Moving into 2000, changes to the Treaty of Nice agreed to open the way for enlargement by reforming EU voting rules. In 2001, the EU stood firmly alongside the United States in the fight against international terrorism after the terrorists attacked the World Trade Center killing over three thousand people. Moving into 2002, Euro notes and coins were introduced. Printing, minting, and distributing them in 12 countries was a major logistical operation. More than 80 billion coins were involved, and notes were the same for all countries. Coins had one common face, giving the value, while the other carried a national emblemâ€¦all currency circulated freely.
Figure . EU PeacekeepersIn 2003, as part of its foreign and security policy, the EU took on peace-keeping operations in the Balkans. Their main concern was in the Former Yugoslav Republic of Macedonia, and then in Bosnia and Herzegovina. In both cases, EU-led forces replaced the NATO units. Internally, the EU agreed to create an area of freedom, security, and justice for all citizens by 2010. EU Peacekeepers.jpg
In 2004, the EU finally finished the process of membership with eight countries (Bulgaria and Romania still remained candidate countries) of Central and Eastern Europe: the Czech Republic, Estonia, Latvia, Lithuania, Hungary, Poland, Slovenia and Slovakia joined the EU. This finally ended the division of Europe which had been decided by the Great Powers 60 years earlier at Yalta. Next, twenty-five EU countries signed a Treaty to establish a European Constitution in 2004. It was designed to streamline democratic decision-making and management in an EU of twenty five or more countries. It also created the post of a European Foreign Minister. The Constitution had to be ratified by all 25 countries before it could go into force. When citizens in both France and the Netherlands voted ‘No’ to the Constitution in referendums in 2005, EU leaders declared a “period of reflection.” (EurActiv, 2007) The constitutional treaty signed in 2004 was meant to make the EU more efficient.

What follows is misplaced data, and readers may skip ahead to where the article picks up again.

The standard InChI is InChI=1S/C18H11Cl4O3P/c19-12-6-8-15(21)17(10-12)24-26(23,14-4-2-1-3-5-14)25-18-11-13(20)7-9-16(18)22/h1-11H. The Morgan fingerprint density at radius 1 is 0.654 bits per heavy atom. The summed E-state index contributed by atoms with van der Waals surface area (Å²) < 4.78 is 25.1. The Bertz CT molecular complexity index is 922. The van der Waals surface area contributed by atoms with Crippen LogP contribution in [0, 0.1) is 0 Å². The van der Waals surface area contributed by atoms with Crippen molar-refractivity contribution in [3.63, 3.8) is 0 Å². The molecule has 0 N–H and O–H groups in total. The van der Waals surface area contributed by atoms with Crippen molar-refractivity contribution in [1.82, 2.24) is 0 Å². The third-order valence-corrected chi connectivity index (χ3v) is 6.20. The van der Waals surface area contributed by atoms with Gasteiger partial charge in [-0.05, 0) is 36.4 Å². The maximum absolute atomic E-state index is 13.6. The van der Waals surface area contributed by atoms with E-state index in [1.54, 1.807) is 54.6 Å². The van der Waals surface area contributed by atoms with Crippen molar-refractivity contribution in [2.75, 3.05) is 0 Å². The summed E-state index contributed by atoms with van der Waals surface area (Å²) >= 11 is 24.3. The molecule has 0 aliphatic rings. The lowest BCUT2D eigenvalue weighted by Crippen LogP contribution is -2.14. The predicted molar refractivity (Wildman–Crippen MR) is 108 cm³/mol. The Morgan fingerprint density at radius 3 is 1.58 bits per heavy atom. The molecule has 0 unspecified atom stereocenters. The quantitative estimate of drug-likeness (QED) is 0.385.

In 2007, two more countries from Eastern Europe, Bulgaria and Romania, joined the EU. This brought the total number of member states to twenty-seven. Croatia, the Former Yugoslav Republic of Macedonia and Turkey were candidates for future membership, but have not yet been accepted. Later that year, the twenty seven EU countries signed the Treaty of Lisbon, which amended the previous Treaties. It was designed to make the EU more democratic, efficient and transparent, and thereby able to tackle global challenges such as climate change, security, and sustainable development. The Treaty of Lisbon aimed to make the EU primarily act more efficiently in security matters.
Also in 2007, a Council decision was made determining the order in which the office of President of the Council should be held. The position is held for six months by each Member State on a rotational basis. The Council is the main decision-making body of the European Union. The ministers of the Member States meet within the Council of the European Union. Depending on the issues on the agenda, each country is represented by the minister responsible for that subject (foreign affairs, finance, social affairs, transport, agriculture, etc.).